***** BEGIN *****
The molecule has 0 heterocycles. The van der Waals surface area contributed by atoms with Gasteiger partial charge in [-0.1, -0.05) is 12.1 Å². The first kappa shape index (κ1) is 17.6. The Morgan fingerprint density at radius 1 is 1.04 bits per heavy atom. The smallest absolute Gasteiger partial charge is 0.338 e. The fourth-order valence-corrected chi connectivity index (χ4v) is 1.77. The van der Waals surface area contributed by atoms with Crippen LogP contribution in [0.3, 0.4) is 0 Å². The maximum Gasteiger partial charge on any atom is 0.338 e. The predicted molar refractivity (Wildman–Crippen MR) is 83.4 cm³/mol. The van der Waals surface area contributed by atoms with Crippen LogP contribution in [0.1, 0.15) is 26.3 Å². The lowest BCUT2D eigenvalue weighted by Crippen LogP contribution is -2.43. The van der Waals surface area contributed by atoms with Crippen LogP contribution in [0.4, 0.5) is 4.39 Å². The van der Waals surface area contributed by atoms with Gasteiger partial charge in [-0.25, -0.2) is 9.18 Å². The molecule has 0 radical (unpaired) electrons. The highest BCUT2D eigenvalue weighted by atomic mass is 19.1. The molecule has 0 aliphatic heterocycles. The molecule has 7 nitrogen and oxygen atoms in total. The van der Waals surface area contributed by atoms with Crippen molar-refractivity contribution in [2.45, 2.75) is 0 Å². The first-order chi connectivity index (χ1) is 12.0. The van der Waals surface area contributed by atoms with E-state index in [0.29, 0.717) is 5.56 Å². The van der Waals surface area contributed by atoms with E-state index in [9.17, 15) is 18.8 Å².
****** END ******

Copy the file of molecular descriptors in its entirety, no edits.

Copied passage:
The molecule has 0 heterocycles. The van der Waals surface area contributed by atoms with Gasteiger partial charge in [-0.1, -0.05) is 12.1 Å². The first kappa shape index (κ1) is 17.6. The Morgan fingerprint density at radius 1 is 1.04 bits per heavy atom. The smallest absolute Gasteiger partial charge is 0.338 e. The fourth-order valence-corrected chi connectivity index (χ4v) is 1.77. The van der Waals surface area contributed by atoms with Crippen LogP contribution in [0.3, 0.4) is 0 Å². The maximum Gasteiger partial charge on any atom is 0.338 e. The predicted molar refractivity (Wildman–Crippen MR) is 83.4 cm³/mol. The van der Waals surface area contributed by atoms with Crippen LogP contribution in [0.1, 0.15) is 26.3 Å². The lowest BCUT2D eigenvalue weighted by Crippen LogP contribution is -2.43. The van der Waals surface area contributed by atoms with Crippen LogP contribution in [0.4, 0.5) is 4.39 Å². The van der Waals surface area contributed by atoms with Gasteiger partial charge in [-0.25, -0.2) is 9.18 Å². The molecule has 0 radical (unpaired) electrons. The highest BCUT2D eigenvalue weighted by atomic mass is 19.1. The molecule has 0 aliphatic heterocycles. The molecule has 7 nitrogen and oxygen atoms in total. The van der Waals surface area contributed by atoms with Crippen molar-refractivity contribution in [2.45, 2.75) is 0 Å². The first-order chi connectivity index (χ1) is 12.0. The van der Waals surface area contributed by atoms with E-state index in [0.29, 0.717) is 5.56 Å². The van der Waals surface area contributed by atoms with E-state index in [9.17, 15) is 18.8 Å².